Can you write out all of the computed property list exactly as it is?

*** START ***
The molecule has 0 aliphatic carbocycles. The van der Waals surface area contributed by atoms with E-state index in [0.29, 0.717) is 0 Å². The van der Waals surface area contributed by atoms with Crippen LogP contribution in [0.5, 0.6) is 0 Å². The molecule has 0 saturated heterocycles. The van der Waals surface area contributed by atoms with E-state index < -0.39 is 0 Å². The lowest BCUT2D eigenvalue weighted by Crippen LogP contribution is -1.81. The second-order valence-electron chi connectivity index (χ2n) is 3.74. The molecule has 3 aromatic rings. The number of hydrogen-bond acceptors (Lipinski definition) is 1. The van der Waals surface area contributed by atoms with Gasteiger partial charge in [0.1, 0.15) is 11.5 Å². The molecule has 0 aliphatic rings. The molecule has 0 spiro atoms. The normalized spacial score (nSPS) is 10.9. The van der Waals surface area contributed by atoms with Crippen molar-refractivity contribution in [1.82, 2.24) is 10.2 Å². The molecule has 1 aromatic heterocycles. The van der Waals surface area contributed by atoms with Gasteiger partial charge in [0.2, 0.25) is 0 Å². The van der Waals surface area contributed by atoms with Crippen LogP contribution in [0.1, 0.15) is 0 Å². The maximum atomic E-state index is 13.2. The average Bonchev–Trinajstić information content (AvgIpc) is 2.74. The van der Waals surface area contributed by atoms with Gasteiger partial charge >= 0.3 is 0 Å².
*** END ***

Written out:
The molecule has 0 aliphatic carbocycles. The van der Waals surface area contributed by atoms with E-state index in [0.29, 0.717) is 0 Å². The van der Waals surface area contributed by atoms with Crippen LogP contribution in [0.5, 0.6) is 0 Å². The molecule has 0 saturated heterocycles. The van der Waals surface area contributed by atoms with E-state index < -0.39 is 0 Å². The lowest BCUT2D eigenvalue weighted by Crippen LogP contribution is -1.81. The second-order valence-electron chi connectivity index (χ2n) is 3.74. The molecule has 3 aromatic rings. The number of hydrogen-bond acceptors (Lipinski definition) is 1. The van der Waals surface area contributed by atoms with Gasteiger partial charge in [0.1, 0.15) is 11.5 Å². The molecule has 0 aliphatic rings. The molecule has 0 spiro atoms. The normalized spacial score (nSPS) is 10.9. The van der Waals surface area contributed by atoms with Crippen molar-refractivity contribution in [1.82, 2.24) is 10.2 Å². The molecule has 1 aromatic heterocycles. The van der Waals surface area contributed by atoms with Gasteiger partial charge in [0.2, 0.25) is 0 Å². The van der Waals surface area contributed by atoms with Crippen LogP contribution in [0.1, 0.15) is 0 Å². The maximum atomic E-state index is 13.2. The average Bonchev–Trinajstić information content (AvgIpc) is 2.74. The van der Waals surface area contributed by atoms with Gasteiger partial charge >= 0.3 is 0 Å².